Monthly Archives: July 2012

Caregivers Roles Are VERY Important!

I’m very excited to share this guest post below with you. I “met” Rob on Twitter (@rob_cares). He’s an expert when it comes to caring for the caregiver. Enjoy his extremely helpful guest blog below.

Caregivers take on multiple roles.

A family caregiver is the eyes and ears of a loved one that is unable to operate independently due to an illness or injury. The compassionate volunteer becomes the coach, cheerleader, social director, meal planner/chef/server, housekeeper, communicator and coordinator of virtually any and all activities for, and on behalf of their patient. The list can be long and for many, rather intimidating.

Why is it intimidating? Above all else, the caregiver must evolve into a medical surrogate.

In many cases, patients are released from the hospital much sooner than what used to be the case in the past. The caregiver is now responsible for providing the remedial care that previously was administered by doctors and nurses. Hence, the role has taken on even greater importance in ensuring the well-being of their loved one.

The coordination, timing and dispensing of multiple medications (including injections) is all part of the daily routine. Understanding how to operate sophisticated medical equipment such as respirators, feeding tubes and other devises is essential for the caregiver.

Personally, I cared for my wife, a cancer patient. Though we spent many days and nights in the hospital, the majority of my caregiver activities took place while at home. This included changing bandages and anticipating the side effects that could arise from the medications she was taking, such as steroids.

There was so much to learn, know and do. Admittedly, at times, I felt completely intimidated and incompetent.

What helped me the most in becoming a competent caregiver was the following:

• Learn everything possible about the medical condition afflicting your patient. With an abundance of knowledge, you will be better prepared to act on your loved one’s behalf. It’s important to anticipate complications and address each prior to potentially serious issues arising. As the treatment protocol changes, so must your understanding of how to manage it.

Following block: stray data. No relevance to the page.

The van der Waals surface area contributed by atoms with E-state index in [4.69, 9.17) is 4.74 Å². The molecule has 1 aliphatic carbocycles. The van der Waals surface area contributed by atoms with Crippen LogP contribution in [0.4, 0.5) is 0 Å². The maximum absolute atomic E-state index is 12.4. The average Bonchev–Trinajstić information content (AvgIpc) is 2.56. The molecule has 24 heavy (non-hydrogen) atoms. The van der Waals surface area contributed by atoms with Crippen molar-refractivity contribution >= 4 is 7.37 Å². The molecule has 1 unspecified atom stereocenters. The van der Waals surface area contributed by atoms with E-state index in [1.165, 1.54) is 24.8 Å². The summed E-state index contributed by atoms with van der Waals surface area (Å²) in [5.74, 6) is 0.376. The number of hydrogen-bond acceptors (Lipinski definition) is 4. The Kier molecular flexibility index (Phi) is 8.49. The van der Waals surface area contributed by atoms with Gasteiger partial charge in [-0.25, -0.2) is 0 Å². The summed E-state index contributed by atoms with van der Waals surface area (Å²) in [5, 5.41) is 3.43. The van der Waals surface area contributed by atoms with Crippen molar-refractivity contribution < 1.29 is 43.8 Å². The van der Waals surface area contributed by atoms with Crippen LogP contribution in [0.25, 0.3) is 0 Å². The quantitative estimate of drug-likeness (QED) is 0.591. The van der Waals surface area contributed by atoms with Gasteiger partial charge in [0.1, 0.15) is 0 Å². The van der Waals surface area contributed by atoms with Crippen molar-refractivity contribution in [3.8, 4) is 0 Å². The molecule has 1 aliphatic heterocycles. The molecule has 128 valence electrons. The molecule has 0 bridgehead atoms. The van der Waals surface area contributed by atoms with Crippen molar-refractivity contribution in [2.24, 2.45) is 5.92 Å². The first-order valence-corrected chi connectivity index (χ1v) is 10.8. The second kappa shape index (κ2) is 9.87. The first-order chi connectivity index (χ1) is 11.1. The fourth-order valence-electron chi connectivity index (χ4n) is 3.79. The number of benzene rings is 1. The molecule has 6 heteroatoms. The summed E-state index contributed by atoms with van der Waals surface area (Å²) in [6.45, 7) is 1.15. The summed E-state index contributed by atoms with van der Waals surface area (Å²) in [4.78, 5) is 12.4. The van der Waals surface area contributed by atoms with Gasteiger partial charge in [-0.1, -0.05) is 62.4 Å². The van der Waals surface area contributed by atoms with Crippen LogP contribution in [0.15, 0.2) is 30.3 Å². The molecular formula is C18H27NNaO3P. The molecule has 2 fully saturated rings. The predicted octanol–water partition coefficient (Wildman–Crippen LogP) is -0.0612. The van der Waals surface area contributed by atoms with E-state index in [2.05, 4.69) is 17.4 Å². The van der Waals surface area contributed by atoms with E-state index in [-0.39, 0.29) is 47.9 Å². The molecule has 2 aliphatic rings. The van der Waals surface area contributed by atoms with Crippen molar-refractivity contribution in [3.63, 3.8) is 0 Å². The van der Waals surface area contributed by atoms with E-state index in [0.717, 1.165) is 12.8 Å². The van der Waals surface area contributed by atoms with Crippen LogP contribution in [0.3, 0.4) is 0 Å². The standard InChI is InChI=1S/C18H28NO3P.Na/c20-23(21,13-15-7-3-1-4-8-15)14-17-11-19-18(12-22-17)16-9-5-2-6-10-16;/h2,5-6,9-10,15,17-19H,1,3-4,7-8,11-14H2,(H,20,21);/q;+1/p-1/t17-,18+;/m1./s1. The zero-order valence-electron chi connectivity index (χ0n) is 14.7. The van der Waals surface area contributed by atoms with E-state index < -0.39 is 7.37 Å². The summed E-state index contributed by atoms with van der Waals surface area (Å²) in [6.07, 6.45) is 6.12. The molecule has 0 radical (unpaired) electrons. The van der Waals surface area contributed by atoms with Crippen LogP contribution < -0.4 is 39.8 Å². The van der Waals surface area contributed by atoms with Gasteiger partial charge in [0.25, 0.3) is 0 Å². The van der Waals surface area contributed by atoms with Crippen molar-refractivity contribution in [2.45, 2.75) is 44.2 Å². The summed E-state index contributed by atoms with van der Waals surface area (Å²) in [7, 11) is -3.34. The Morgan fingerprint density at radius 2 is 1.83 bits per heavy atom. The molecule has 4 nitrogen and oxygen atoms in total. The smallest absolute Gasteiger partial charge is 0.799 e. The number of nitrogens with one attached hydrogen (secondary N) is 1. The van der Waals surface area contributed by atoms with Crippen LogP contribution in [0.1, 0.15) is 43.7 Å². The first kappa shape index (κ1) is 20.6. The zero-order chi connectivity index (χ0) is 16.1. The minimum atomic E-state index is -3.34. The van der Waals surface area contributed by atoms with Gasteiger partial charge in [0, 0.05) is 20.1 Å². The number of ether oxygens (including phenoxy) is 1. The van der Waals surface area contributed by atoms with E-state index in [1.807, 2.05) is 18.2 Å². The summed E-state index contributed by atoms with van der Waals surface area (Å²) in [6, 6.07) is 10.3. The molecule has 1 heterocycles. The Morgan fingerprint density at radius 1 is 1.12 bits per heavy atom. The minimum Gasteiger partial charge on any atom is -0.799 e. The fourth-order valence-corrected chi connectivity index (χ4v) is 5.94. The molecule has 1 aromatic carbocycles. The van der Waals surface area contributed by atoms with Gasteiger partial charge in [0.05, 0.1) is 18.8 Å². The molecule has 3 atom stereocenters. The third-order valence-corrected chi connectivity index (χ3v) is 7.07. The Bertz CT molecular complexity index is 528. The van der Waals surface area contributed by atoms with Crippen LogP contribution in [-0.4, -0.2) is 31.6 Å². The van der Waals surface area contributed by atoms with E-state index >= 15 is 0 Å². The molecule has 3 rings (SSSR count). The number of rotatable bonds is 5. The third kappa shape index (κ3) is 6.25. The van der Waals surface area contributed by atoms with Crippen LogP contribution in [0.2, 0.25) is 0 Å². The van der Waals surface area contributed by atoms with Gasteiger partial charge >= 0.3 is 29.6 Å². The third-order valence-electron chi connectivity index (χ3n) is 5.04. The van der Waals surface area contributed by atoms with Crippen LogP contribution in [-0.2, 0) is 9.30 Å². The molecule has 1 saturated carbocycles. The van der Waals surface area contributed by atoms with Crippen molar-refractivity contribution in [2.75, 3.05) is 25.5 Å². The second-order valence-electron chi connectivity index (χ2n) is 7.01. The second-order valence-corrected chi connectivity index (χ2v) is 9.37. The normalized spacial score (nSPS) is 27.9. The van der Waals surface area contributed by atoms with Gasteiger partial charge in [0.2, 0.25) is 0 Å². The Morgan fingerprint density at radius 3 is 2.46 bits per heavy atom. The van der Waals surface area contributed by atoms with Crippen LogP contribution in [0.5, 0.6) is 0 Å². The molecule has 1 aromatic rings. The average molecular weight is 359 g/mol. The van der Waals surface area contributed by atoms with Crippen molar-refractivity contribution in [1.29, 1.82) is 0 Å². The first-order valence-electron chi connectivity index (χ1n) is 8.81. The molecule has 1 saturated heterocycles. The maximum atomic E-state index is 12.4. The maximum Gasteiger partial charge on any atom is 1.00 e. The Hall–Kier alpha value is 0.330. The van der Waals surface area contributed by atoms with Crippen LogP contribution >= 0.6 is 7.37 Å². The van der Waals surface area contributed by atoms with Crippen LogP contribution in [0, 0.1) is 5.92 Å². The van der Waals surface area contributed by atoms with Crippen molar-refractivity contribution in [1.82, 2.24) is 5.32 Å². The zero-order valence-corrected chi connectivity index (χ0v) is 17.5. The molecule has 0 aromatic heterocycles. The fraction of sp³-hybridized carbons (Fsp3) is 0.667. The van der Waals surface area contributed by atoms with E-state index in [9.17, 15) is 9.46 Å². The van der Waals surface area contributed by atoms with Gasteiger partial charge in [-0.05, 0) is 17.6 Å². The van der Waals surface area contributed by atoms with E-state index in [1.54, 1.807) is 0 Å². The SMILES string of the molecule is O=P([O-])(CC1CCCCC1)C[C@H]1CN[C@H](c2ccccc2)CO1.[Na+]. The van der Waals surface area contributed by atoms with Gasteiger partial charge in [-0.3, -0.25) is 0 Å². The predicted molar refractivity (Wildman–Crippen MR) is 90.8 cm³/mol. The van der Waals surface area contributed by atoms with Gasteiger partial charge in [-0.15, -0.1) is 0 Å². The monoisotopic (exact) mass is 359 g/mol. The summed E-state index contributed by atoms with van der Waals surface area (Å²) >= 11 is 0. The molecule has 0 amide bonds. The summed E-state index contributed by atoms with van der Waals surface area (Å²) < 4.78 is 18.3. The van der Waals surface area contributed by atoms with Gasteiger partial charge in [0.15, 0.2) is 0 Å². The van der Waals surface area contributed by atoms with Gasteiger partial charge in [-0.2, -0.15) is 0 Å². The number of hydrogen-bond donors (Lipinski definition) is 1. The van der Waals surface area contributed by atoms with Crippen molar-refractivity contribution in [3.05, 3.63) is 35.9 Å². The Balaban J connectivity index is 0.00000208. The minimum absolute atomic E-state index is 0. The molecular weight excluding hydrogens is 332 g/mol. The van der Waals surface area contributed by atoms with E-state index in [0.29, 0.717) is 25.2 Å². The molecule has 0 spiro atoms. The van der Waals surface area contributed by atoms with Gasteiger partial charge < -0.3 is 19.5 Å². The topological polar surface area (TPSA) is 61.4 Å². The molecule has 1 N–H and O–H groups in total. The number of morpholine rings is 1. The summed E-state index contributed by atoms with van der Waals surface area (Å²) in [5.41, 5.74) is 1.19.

• Know whom to contact when medical assistance is needed. Be well-versed in all contingency plans should they become necessary. Knowing whom to call is critical. Time is typically not on your side should an emergency situation develop.

Know who to contact for every emergency.

For us, we always began with our family physician, who we turned to for support and advice during most non-emergency questions and events.

A local oncologist was needed in the event my wife had to be admitted to a hospital in our hometown. We were a 90-minute drive to Moffitt. In most cases, a drive of that distance was out of the question due to the reason immediate hospitalization was required.

In our case, when my wife suffered from neutropenia, which is a life-threateningly low white cell count caused by chemotherapy, we had to get to a hospital immediately.

Other members on our team included our Moffitt oncologist, surgical teams (there was more than one) and pharmacists (local and at Moffitt). Other doctors, nurses and friends with medical experience and expertise should be available in back-up roles if your “first team” is unable to be contacted.

• Keep records of everything that takes place. This includes when medications are taken, the number of pills and dosage, if applicable, adverse reactions and anything else worth mentioning. I found my logs to be extremely helpful to the medical teams whenever an emergency or unusual medical event arose. Having records will assist the treating physicians with obtaining a clearer picture of the symptoms and possible reasons behind them.